If you look at the history of some of the [minority-serving institutions], you see that students initially were pushed in the direction of an industrial or vocational educational and kept away from a liberal arts education. I worry when we start to move back in that direction. A lot of our progress has been as a result of people learning how to think critically and realizing that they don’t have the same rights, that they don’t have equity. It’s not only about the bottom line, the dollar, it’s also about equity and quality of life. I get particularly worried when I see low-income and racial and ethnic minorities being tracked into vocational or technical programs and I see middle-class or upper-middle-class white students being tracked into liberal arts degrees.
There’s nothing wrong at all with having a vocational degree or a technical degree, but it needs to be your choice and you shouldn’t necessarily be tracked.
For me, this is really personal because when I was a student in high school, I was being pushed to get a vocational degree and to be a secretary because I was really good at typing. That has helped me to very quickly, along with hopefully a little bit of intellect, write 21 books, but I wasn’t meant to be a typist, I was meant to be someone who thought about larger ideas.
5. How did that expectation that you should go into vocational education impact you personally?
I was also facing sexism as well because my father agreed with that idea. He really didn’t think I needed to go to college, he thought I could just make quick money as a secretary and then that money could help my family. I do think that sometimes families pressure students, even in this day and age to make the quick money rather than thinking about the long term. It made me feel frustrated and not supported. I had a lot of doubts about whether or not I could actually realize my dreams.
6. What’s it going to take for universities to reach out to students in such a way that they can prove the value of that liberal arts education?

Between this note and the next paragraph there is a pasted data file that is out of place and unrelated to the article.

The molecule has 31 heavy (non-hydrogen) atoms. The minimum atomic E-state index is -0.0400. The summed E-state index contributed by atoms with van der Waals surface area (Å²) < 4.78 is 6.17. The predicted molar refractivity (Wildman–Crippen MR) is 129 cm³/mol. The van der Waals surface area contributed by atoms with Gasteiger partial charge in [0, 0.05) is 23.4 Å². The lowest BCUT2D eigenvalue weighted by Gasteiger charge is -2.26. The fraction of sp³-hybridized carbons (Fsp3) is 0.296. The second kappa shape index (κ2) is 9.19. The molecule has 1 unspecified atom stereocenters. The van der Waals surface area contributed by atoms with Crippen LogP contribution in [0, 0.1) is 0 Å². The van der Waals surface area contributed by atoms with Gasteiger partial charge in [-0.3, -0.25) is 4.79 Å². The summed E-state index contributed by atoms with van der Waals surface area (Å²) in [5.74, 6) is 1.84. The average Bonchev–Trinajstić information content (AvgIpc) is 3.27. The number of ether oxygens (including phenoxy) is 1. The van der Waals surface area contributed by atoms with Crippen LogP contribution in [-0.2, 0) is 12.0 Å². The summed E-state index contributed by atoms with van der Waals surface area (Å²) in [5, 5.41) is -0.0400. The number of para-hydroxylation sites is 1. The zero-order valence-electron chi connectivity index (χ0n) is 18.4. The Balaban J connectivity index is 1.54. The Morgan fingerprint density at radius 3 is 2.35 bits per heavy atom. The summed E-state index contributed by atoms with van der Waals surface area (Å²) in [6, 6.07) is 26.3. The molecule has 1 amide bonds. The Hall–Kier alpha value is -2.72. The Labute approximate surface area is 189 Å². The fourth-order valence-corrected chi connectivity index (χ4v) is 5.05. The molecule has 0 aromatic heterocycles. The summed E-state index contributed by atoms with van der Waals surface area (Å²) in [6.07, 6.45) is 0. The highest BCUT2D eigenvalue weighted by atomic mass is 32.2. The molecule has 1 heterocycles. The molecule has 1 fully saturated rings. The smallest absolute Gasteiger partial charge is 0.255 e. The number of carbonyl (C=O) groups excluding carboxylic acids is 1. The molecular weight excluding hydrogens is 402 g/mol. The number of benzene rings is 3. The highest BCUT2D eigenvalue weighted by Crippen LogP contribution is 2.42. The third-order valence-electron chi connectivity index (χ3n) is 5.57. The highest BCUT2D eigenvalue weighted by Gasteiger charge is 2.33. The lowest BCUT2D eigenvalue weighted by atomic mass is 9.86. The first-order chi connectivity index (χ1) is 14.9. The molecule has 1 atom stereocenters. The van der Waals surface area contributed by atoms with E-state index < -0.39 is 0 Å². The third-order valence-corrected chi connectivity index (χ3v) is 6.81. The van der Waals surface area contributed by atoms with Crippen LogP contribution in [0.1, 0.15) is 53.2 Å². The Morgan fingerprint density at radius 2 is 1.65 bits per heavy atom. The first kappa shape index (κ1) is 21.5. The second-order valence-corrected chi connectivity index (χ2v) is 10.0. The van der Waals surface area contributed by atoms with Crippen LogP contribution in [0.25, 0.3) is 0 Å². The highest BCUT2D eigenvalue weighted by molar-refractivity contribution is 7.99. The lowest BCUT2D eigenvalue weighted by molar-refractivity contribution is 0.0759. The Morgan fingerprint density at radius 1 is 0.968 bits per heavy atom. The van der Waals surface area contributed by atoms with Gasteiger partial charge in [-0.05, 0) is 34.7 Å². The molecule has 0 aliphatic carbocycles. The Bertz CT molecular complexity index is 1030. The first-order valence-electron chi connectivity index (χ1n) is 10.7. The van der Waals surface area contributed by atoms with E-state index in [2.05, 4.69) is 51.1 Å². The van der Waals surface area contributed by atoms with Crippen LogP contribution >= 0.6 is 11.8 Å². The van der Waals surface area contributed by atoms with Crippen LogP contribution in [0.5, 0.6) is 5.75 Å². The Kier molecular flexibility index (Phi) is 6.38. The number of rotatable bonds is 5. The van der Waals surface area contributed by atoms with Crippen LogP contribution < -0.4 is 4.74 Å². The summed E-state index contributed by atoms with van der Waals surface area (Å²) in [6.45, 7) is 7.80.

It’s very hard and I would say that students are probably not going to be able to do that as successfully as professors, college administrators, individuals within minority communities in particular who have reached the benefits of having a liberal arts educational. They need to speak up and they need to be just as loud of a voice as those people who are saying that college is worthless and you shouldn’t go to college.
7. Is there anything you’d like to add about the importance of liberal arts education, especially in low-income, minority communities, and what it’s going to take for non-traditional students to understand the value of liberal arts education programming over the next five to 10 years?
It is really important that we think about the long-term benefits of a liberal arts education. As an example, sometimes when we think about the quick and we don’t think about delayed gratification, we end up in a situation where we may have more financial dollar initially but we’re not taking care of our larger needs, which will lead to a greater sense of equity in the country. It’s really important to not only think about short-term goals but also think about long-term goals. In order to do that you need to be able to think critically.
This interview has been edited for length.
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- While vocational degrees promise a link to the labor market, career growth is limited for individuals who do not have well-developed critical thinking skills.
- Pushing low-income and minority students into vocational and technical programming limits their capacity to break the glass ceiling.
Author Perspective: Administrator